A performance management structure is critical to an organization’s ability to set goals, establish priorities, and execute on its strategy. Yet almost all organizations complain about their performance management “system.” Managers despise the annual review process and the tools used by HR, and employees resent the once per year snapshot of their performance (which often is biased by many factors including the recency effect).
At Kushner & Company, we have the expertise to analyze an organization’s strengths and leverage them in the four areas of performance management. By initially focusing not on the performance appraisal tool but rather on the process—which should be ongoing and not done only an annual basis—we can make sure that an organization’s performance management structure is correct and aligned to their strategic goals.
Goal Setting and Alignment
As part of its strategic plan, an organization sets many goals and priorities for its near and long term success. These goals are then driven down into departments, with specific objectives necessary to achieve these goals at the organizational level. At the departmental level, those components are operationalized and further driven down to the individual employee level. By establishing specific goals and outcomes expected by the manager and the employee through dialogue (for example, “we need to launch our new product by the end of next year, and you are tasked with developing the packaging for it by June 30th. You have a budget of $50,000 and a team of two people.”) with eventual agreement, the stage is set for expectations of the work necessary.
Utilizing periodic check-ins between the manager and the employee rather than waiting for a year-end review, the employee knows what is needed to accomplish her goal and can keep the manager apprised of variations. For example, “When we agreed to the packaging plan, I had two other projects to oversee as well. I’ve now been assigned an additional two projects and am not sure I can meet the June 30th deadline we established. I’ll either need additional resources to complete the project on time or else need to off-load those other two assignments.” By continuing a dialogue throughout the year the manager and employee can determine the best course of action to proceed.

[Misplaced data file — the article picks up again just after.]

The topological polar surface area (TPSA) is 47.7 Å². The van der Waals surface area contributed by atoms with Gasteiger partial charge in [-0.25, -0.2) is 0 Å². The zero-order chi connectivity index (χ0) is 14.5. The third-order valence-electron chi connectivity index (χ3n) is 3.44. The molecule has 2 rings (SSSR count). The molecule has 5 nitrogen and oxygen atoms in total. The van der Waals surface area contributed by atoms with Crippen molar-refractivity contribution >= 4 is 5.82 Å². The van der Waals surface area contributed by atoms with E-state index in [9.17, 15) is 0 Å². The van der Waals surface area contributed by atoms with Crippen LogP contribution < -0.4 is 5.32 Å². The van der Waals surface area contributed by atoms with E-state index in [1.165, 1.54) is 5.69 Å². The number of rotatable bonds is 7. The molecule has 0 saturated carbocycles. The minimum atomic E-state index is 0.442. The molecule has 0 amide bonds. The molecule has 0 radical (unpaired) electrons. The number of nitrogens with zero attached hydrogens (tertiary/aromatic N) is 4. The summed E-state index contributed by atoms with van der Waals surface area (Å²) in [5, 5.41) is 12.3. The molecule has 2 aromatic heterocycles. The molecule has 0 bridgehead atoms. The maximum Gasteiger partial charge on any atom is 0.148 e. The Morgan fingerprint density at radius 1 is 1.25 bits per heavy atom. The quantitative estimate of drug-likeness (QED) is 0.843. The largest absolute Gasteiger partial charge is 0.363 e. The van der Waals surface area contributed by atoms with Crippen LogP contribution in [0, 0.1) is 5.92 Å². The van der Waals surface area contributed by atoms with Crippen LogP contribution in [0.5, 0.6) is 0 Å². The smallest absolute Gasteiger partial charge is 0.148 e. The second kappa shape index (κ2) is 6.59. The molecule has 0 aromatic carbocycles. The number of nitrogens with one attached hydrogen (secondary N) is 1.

All goals and objectives require an anchor to a target. How will the accomplishment of the goal be determined? By linking targets (“how will we know when we’ve reached the goal?”) and specific metrics (“what will we use to measure our accomplishment of the goal”) an employee and her manager knows what to expect and knows what yardstick will be used to measure success.
Research shows that in order to maintain an engaged workforce, employees need feedback on how they are doing in accomplishing their goals. And they need that feedback on at least a weekly basis.
No, this does not mean weekly performance reviews. Rather, managers should “check-in” on the progress of work performed and projects and learn of any issues prior to the deadline for completing the work. At its best, a year-end review should be nothing more than a compilation of all of the discussions between the manager and the employee.